Plan: A flexible sketch of how the Material will come together
Outlines are a waste of time. They're too linear, granular, and inflexible to help at this stage. Don't marry yourself to a particular structure yet.
Instead of an outline, make a high-level Plan - a few sentences, a drawing, or something else that gives you a clear sense of your main points and core material. Plan to cover the essential points, and only the essential points.
Organization: The precise order in which you present the material
Just as random letters don't make words, and random words don't make sentences, random material doesn't make a message your readers can understand. Your material needs to be organized in a way that readers can follow.
Organization is determined in part by your Objective. If you’re writing a how-to guide, your material is ordered into steps for readers to follow. If you’re telling a story, the events you’re describing are ordered in time. If you’re trying to prove a point, your ideas are organized logically - some of them provide support or evidence for others.
Longer pieces of writing will often have parts with different kinds of Organization. For example, you might incorporate a narrative into an argument that supports your thesis.
Style: Your unique voice expressed in writing that is fun to read
Effective writing captures not just what you want to say, but how you want to say it—your unique voice.
Style includes all the tricks, tools, and techniques that make writing fun to read. That toolbox includes advice you heard in school: use the active voice, avoid adverbs, master punctuation, and use verb phrases instead of abstract nouns.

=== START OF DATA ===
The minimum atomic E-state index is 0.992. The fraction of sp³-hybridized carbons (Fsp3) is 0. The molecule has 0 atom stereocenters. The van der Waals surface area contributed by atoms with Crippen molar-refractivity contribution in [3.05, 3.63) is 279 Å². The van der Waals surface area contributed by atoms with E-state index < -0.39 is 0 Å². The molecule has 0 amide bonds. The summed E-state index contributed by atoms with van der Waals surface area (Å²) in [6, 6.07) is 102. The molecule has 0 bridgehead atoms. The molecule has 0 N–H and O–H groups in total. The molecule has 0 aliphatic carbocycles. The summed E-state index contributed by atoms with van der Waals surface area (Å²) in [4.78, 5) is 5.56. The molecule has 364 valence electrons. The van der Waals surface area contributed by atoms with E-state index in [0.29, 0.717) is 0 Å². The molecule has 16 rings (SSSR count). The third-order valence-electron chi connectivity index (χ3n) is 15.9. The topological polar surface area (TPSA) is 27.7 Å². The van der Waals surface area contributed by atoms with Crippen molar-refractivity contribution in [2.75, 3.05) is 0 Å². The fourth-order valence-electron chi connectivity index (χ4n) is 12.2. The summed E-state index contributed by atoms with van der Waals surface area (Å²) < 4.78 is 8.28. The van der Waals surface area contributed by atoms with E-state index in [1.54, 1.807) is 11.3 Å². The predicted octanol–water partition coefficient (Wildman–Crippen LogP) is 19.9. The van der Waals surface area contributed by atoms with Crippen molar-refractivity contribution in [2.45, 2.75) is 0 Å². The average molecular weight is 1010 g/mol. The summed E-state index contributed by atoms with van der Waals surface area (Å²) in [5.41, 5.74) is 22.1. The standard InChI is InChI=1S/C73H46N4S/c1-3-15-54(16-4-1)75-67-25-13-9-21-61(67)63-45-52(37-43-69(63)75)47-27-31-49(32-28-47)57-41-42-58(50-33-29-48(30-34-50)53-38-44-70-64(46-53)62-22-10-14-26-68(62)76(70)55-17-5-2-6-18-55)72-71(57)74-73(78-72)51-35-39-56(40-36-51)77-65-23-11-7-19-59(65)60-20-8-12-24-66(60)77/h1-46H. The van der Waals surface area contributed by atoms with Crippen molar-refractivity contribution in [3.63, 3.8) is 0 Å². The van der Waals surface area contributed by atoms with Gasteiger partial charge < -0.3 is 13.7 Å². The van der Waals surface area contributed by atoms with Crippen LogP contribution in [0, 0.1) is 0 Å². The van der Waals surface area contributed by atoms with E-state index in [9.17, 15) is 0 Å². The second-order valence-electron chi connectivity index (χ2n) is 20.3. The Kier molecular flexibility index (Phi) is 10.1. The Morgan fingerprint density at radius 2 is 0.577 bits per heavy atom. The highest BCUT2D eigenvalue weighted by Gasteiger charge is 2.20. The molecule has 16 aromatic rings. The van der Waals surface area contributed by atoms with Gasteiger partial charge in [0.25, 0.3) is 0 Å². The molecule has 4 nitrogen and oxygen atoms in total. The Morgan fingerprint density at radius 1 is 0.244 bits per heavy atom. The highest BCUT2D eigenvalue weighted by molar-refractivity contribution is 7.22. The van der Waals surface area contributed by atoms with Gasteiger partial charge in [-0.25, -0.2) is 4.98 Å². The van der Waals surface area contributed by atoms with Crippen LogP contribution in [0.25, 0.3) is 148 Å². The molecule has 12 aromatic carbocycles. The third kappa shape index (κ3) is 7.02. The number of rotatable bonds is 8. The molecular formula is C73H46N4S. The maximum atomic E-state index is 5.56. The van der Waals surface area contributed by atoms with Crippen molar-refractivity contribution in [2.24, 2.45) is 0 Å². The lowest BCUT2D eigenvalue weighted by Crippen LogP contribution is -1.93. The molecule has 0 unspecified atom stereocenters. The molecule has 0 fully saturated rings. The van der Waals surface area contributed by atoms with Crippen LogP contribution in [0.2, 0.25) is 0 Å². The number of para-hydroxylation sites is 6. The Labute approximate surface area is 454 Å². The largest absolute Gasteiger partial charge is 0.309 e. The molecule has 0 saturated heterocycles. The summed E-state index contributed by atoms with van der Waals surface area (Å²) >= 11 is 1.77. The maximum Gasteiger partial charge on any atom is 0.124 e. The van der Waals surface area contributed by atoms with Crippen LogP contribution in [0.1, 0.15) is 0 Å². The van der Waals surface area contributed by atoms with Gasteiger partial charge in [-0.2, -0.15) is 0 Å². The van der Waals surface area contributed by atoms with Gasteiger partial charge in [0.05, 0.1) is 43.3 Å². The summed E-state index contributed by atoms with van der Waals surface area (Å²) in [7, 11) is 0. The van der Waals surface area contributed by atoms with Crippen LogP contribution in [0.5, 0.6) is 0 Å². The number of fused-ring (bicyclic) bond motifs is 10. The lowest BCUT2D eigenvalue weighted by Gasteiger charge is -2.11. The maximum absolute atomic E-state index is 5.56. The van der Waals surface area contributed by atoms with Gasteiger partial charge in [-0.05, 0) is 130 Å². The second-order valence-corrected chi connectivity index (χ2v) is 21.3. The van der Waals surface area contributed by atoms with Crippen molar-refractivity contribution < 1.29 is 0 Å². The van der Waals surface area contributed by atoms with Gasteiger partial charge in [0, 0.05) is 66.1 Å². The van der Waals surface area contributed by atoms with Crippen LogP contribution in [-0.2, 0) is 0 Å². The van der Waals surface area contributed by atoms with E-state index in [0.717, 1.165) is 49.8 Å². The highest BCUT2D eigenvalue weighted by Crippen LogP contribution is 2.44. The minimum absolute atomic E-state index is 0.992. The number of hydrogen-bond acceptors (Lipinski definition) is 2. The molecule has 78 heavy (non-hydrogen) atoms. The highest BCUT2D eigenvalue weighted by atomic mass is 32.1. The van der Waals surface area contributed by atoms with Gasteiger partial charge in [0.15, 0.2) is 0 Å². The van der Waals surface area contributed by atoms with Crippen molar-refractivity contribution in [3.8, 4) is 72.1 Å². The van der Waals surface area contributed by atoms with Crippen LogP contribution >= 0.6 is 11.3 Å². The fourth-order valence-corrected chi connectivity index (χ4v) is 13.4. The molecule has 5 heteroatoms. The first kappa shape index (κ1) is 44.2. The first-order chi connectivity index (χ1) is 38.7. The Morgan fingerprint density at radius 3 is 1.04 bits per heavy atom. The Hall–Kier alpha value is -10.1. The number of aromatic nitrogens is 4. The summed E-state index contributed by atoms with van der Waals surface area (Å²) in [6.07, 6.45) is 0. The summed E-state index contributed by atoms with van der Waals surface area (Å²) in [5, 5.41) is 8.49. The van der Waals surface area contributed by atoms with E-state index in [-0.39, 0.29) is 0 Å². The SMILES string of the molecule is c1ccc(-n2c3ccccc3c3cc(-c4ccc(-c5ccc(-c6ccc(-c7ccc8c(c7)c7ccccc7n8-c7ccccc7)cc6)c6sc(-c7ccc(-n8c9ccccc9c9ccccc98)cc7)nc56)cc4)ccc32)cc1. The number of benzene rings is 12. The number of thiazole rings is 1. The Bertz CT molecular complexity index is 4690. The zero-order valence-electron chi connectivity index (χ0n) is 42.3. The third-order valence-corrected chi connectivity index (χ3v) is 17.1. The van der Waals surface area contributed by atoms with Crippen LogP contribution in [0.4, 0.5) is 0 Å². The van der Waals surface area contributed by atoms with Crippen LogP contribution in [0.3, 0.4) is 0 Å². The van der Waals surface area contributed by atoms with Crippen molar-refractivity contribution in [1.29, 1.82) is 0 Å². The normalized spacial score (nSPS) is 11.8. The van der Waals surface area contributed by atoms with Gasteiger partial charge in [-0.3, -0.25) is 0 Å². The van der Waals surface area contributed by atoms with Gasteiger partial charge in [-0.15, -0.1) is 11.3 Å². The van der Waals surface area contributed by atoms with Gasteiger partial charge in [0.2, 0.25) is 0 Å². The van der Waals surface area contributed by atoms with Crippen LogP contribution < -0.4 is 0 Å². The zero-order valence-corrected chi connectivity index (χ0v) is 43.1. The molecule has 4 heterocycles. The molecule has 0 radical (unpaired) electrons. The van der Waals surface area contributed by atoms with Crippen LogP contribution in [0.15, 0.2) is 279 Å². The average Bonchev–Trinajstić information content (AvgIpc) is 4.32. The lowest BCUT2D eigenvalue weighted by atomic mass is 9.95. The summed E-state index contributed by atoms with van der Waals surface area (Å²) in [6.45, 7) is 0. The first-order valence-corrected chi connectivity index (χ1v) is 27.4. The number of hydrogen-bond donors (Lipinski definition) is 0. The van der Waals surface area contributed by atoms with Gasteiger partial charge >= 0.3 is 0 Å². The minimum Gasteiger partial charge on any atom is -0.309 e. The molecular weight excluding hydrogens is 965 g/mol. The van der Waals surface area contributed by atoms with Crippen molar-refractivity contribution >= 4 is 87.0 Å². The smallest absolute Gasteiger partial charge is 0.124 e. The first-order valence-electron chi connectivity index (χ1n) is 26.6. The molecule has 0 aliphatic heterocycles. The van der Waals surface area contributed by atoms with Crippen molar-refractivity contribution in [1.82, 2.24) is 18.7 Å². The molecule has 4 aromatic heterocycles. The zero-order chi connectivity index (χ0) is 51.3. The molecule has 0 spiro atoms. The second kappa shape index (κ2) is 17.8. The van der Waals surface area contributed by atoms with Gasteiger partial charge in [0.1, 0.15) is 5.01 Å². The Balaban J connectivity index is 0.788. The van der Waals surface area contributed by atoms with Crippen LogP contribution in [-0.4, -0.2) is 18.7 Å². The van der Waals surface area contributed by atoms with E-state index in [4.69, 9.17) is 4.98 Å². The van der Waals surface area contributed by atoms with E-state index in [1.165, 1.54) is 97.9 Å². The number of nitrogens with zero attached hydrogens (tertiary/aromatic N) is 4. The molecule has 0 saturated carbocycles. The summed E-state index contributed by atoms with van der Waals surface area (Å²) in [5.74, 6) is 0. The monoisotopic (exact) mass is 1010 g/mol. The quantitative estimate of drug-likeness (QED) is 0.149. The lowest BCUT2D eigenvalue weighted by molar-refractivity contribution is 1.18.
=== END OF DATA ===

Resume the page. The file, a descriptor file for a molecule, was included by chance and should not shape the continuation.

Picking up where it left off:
What they probably didn't tell you in school is that Style matters only at a late stage in the writing process. It’s only when you’re really sure about what you want to say that you should start thinking about how to say it. Style comes only after you've worked through COMPO.
Elegance: The ultimate polish that makes hard work look easy
“Beauty walks a razor’s edge; someday I’ll make it mine.” - Bob Dylan
If you’re reading something that’s not only meaningful, but also fun and memorable, you’re not looking at a first draft. More likely, it’s the 100th draft. It takes hard work to produce an elegant result. That’s why elegance signals competence.
We aspire to elegance—for your work as much as our own. We test each composition, paragraph, and sentence by asking: is this as smooth and simple as we can make it?
Writers reach elegance the way martial artists reach the black belt. Your work will become more elegant the more you practice COMPOSE, and that will set you apart as a writer.
Omitting critical steps of the writing process causes us to try to write a final, refined piece too early or quickly.
Struggling to turn low-fidelity notes and research into thoughtful writing.
Not knowing how to Make Progress when trying to write, getting "stuck".
In Templating Time we cover a technique for planning your time that might be able to help with the Plan stage of COMPOSE.
In Writing Stack we talk about how we leverage different levels of fidelity of writing about the same Material to help Organize writing and meet our communication Objectives.
If you think someone else can benefit from learning about this pattern please share it and if you haven’t already don’t forget to subscribe to Long Pressed!